It’s the last day of Black History Month, and I’ve had a post swirling in my mind that I never had a chance to get on paper. I’ll offer some short thoughts instead.
The most important thing for any non-black to remember during black history month seems to me to be that it is caucasian history as well. Black and white history in America are really one shared history. My place in America as a white woman is built upon this mutually shared history, and it has benefitted me to study black history. I recommend Henry Louis Gates’ documentary, Many Rivers to Cross, as a starting point for understanding black history in America.
In the opening episode of Gates’ documentary, he discusses the transformation of slavery from a globally practiced arrangement affecting most nations and races into a movement that systematically dehumanized large groups of a single race of people, culminating in that dark moment of our national history in which slaves by law were labeled only 3/5 of a person. While the rest of the United States was celebrating the amazing Bill of Rights, slaves were denied their true humanity and the inherent rights our nation said such humanity deserved.
Others with better first hand experience are the best ones to write about the effects the history of dehumanization by our government has had on our modern milieu. My take away this year is around this root issue – the dehumanization of people who are fully human – in light of the story of Scripture. What was it like for a people group to be treated as less than fully human for generation after generation, and what is it like to reclaim the truth of their inherent dignity as image bearers of God for the future? Our history is shared, so I also must ask MYSELF, what privileges do I have because for generations my family, despite their poverty, was treated as fully human? And what can I do daily to use my privilege to support the dignity of image bearers of God who have had to fight their own government to be recognized that way?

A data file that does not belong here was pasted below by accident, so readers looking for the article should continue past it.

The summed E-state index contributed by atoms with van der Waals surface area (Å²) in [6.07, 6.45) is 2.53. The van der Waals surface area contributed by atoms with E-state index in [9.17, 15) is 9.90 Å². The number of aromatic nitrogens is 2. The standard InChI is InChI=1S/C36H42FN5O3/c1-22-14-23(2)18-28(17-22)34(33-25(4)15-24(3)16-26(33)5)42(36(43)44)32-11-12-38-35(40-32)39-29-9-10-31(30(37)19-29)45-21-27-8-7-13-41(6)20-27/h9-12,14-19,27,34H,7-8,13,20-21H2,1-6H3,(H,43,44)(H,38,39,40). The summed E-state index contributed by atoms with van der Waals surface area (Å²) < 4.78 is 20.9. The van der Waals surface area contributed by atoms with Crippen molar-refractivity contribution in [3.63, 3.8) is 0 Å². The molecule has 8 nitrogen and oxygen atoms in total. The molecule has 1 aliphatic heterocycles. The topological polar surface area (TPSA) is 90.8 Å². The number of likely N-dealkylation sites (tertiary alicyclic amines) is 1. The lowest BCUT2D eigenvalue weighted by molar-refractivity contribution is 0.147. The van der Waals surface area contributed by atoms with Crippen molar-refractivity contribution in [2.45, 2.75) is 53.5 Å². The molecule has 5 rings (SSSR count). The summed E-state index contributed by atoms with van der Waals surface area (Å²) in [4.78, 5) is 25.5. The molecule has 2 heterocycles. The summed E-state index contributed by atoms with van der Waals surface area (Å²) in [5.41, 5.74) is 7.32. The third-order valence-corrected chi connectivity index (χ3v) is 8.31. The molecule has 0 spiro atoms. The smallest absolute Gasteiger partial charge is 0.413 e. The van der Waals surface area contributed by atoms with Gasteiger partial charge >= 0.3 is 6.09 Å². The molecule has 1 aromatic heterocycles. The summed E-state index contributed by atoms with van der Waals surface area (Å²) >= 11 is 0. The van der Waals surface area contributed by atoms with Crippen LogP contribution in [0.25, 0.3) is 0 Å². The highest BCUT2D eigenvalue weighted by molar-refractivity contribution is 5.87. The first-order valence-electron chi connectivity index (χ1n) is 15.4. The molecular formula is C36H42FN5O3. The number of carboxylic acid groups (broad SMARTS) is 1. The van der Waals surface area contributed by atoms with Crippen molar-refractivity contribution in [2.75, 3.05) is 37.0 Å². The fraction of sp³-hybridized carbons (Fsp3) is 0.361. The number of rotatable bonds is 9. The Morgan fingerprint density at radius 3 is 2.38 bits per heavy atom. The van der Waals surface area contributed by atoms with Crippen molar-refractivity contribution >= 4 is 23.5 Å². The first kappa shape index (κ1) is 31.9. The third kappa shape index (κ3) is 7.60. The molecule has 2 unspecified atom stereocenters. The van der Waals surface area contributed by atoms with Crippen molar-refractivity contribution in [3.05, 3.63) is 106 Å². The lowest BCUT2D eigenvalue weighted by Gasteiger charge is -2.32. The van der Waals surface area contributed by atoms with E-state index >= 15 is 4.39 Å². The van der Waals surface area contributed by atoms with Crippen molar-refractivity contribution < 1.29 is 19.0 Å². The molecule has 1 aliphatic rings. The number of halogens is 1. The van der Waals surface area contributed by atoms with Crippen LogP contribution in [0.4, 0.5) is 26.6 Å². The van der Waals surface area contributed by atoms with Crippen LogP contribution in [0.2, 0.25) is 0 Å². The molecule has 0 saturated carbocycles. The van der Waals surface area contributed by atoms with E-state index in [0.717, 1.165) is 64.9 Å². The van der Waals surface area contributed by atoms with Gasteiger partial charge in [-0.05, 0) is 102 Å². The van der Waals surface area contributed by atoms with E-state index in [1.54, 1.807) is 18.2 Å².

One of the most important things I’ve learned at this point is to stop and listen, truly listen asking only clarifying questions, to the stories of my African American friends. Our histories are shared. Their stories reflect on mine, as mine reflects on theirs. The value of such listening won’t stop on March 1.